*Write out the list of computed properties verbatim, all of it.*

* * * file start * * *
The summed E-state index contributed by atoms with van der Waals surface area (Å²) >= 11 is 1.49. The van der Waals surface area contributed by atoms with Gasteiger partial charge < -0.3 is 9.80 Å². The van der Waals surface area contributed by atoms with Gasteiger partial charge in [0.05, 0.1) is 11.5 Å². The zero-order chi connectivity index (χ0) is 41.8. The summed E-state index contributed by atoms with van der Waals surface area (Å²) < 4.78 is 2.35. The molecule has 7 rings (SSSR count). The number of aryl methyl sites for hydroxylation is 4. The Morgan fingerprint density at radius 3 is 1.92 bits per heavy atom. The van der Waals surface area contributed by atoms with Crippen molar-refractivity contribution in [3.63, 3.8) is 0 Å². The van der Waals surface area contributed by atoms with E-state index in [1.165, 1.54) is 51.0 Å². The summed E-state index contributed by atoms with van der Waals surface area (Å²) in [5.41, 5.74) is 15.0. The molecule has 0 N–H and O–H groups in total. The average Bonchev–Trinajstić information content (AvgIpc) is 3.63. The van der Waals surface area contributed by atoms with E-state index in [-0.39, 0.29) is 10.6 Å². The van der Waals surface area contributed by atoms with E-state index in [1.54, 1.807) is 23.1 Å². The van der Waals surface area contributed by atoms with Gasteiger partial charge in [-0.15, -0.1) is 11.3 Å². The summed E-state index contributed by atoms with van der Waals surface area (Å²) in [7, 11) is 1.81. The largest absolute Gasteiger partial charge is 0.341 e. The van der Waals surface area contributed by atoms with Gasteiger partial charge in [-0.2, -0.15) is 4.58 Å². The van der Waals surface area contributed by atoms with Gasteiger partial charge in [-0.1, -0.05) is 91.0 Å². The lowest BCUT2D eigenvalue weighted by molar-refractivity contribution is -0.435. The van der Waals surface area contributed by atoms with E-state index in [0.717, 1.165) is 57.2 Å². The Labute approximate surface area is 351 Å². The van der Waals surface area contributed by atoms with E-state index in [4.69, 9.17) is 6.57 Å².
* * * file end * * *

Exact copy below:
The summed E-state index contributed by atoms with van der Waals surface area (Å²) >= 11 is 1.49. The van der Waals surface area contributed by atoms with Gasteiger partial charge < -0.3 is 9.80 Å². The van der Waals surface area contributed by atoms with Gasteiger partial charge in [0.05, 0.1) is 11.5 Å². The zero-order chi connectivity index (χ0) is 41.8. The summed E-state index contributed by atoms with van der Waals surface area (Å²) < 4.78 is 2.35. The molecule has 7 rings (SSSR count). The number of aryl methyl sites for hydroxylation is 4. The Morgan fingerprint density at radius 3 is 1.92 bits per heavy atom. The van der Waals surface area contributed by atoms with Crippen molar-refractivity contribution in [3.63, 3.8) is 0 Å². The van der Waals surface area contributed by atoms with E-state index in [1.165, 1.54) is 51.0 Å². The summed E-state index contributed by atoms with van der Waals surface area (Å²) in [5.41, 5.74) is 15.0. The molecule has 0 N–H and O–H groups in total. The average Bonchev–Trinajstić information content (AvgIpc) is 3.63. The van der Waals surface area contributed by atoms with E-state index in [-0.39, 0.29) is 10.6 Å². The van der Waals surface area contributed by atoms with E-state index in [1.54, 1.807) is 23.1 Å². The van der Waals surface area contributed by atoms with Gasteiger partial charge in [-0.15, -0.1) is 11.3 Å². The summed E-state index contributed by atoms with van der Waals surface area (Å²) in [7, 11) is 1.81. The largest absolute Gasteiger partial charge is 0.341 e. The van der Waals surface area contributed by atoms with Gasteiger partial charge in [-0.2, -0.15) is 4.58 Å². The van der Waals surface area contributed by atoms with Gasteiger partial charge in [-0.1, -0.05) is 91.0 Å². The lowest BCUT2D eigenvalue weighted by molar-refractivity contribution is -0.435. The van der Waals surface area contributed by atoms with E-state index in [0.717, 1.165) is 57.2 Å². The Labute approximate surface area is 351 Å². The van der Waals surface area contributed by atoms with E-state index in [4.69, 9.17) is 6.57 Å².